While I was at Uni, which proved too difficult to finish as a single mother, the things I learnt there opened up my mind in a way I had never contemplated.  Learning about the historical, economic and political reasons why less developed countries were, well, less developed explained a lot particularly in relation to the impacts and effects of colonisation on indigenous peoples.

My introduction to feminism was also mind blowing.  I remember well learning the various ‘stages’ of feminism but the ‘stage’ that spoke to me and made my heart sing was ‘feminism from below’ or feminism from ‘women of colour’.  I had never questioned the feminism that I saw all around me before, liberal feminism.  I could now put a name to it and recognise that it didn’t speak for me or to me.

We touched upon the book,  “This bridge called my Back” – Writings by Radical Women of Colour edited by Cherrie Moraga &  Gloria E Anzaldua.  These women were like me!  They were writing about my experience, but they were from the US.  I couldn’t for a long time find anything similar for Latinas like me in Australia, although I must acknowledge Colectivo Mujer a group of feministas in Sydney campaigning around many issues including reproductive rights.  There is a whole community of feministas organising, advocating and talking to each other in the US hence my love affair with US feministas on Twitter and Facebook.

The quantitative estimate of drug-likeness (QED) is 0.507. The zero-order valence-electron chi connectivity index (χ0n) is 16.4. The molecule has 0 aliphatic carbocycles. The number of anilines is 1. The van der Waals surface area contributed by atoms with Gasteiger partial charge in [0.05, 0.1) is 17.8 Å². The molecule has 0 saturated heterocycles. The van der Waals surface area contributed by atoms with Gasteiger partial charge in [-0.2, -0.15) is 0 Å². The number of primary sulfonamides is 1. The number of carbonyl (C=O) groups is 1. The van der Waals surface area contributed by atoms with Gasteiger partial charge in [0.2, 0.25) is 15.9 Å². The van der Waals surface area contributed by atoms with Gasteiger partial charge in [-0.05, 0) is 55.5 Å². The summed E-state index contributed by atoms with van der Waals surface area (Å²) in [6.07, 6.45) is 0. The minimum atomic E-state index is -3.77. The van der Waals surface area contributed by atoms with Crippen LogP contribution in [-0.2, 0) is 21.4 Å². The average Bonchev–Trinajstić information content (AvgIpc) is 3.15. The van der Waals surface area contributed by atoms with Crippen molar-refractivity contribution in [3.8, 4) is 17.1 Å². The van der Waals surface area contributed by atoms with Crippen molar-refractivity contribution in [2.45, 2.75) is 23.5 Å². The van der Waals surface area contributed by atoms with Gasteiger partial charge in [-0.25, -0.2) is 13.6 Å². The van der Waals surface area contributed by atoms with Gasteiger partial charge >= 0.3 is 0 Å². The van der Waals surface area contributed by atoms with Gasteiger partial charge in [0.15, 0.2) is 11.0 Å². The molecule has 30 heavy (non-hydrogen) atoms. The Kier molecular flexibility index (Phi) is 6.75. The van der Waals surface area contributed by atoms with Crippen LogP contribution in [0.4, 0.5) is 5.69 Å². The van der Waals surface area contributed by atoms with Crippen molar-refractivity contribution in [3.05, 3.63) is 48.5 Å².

The current face of Australian feminism is too white, too middle class & too privileged.  She does not speak for me or the many women of colour in this country who are either migrants, first or second generation Australians or Indigenous women.   Sexism and racism do not occur in a vacuum. For those of us that are ‘other’ this is what we deal with on an every day basis.  

This is why I am involved with Intersectionality Times.  We want to provide that space for those of us that have been ‘othered’.  We are the diverse majority.

Christine Donayre

Intersectionality 101 – sexism / ableism

Intersectionality 101 – sexism / ableism

 by Christina Ryan

Women are taught from a young age that we should be nice, pleasant, calm and polite when we want to speak up. Often we are encouraged not to speak up at all and to let others have the opinions. Women everywhere know that they have to fight hard to build courage to say what they want to say and to be taken seriously when they say it.